Talk with kids about nutritious foods and strategies for choosing them.
The lessons in this unit help kids to understand that food is fuel. Food is what you eat and drink to give your body energy to move and think. Rather than classifying foods as good or bad, encourage children to stop and think, then choose the best fuel (i.e., foods that supply nutrition and energy).
You can extend a lesson with videos from the fit video series, What Food Does for Your Body. Each video highlights a food group or category and serves as a great resource to introduce or review the benefits of eating a variety of foods. See the Extend the Lesson section of this page for a list of videos.
For more information on nutritious eating, go to MyPlate.gov.
Ask students, “How is choosing nutritious foods and beverages like filling up a car at the gas station?” Invite students to give examples of nutritious eating choices they have recently made or compliment nutritious choices you may have observed at snack time or lunch.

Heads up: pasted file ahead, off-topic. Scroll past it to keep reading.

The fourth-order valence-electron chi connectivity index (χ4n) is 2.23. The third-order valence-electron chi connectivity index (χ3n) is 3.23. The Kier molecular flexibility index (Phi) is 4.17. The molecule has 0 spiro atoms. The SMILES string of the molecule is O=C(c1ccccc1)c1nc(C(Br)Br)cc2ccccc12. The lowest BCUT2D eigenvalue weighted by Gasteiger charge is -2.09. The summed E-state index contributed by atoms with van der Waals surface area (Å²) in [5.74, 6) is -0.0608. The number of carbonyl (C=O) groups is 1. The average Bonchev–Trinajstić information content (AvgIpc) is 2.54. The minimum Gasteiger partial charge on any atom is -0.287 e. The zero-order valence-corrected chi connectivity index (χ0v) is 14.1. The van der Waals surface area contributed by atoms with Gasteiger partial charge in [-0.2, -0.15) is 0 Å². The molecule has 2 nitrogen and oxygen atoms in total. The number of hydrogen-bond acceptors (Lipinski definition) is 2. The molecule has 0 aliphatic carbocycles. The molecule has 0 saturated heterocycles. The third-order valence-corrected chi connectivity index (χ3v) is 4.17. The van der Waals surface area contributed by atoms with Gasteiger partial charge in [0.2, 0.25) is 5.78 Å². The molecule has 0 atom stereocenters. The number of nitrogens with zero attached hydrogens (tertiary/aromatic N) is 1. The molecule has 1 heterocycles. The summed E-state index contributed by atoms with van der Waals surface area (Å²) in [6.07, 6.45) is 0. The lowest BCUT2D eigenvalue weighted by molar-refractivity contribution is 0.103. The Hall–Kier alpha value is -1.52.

To use this with your students click here.
Knowing the Difference Between Fruits and Vegetables
Is a tomato a fruit or a vegetable? Explain that tomatoes are fruits because they grow from flowers and contain seeds.
What about green beans? Yes, they are also fruit. So, are pumpkins, cucumbers, and any other food that grows from a flower!
Facts About Food as Fuel
Discuss the slideshow’s key messages:
Check for understating: What fuel will you choose for your meals? What about your snacks?
Print the "Healthy Food Hunt" Activity
Download the Healthy Food Hunt activity and have students use it to find nutritious foods. If they find nutritious foods that are not pictured, they can write or draw them on the back of the page. Additionally, you may want to download the Healthy Foods Coloring Pages as an independent activity.
If time allows, play a game! Food Bingo helps kids learn about different food choices they can make at meal or snack time.
Over the next few days, read aloud books that celebrate nutritious foods and make connections to this lesson content. For example, Rainbow Stew by Cathryn Falwell tells the story of three siblings who harvest food from their grandfather’s garden and make a delicious vegetable soup. Fruit Bowl by Mark Hoffman is a funny story about a tomato who wants a spot in the fruit bowl, and the book also includes lots of information about fruits versus vegetables.
Time: 20 Minutes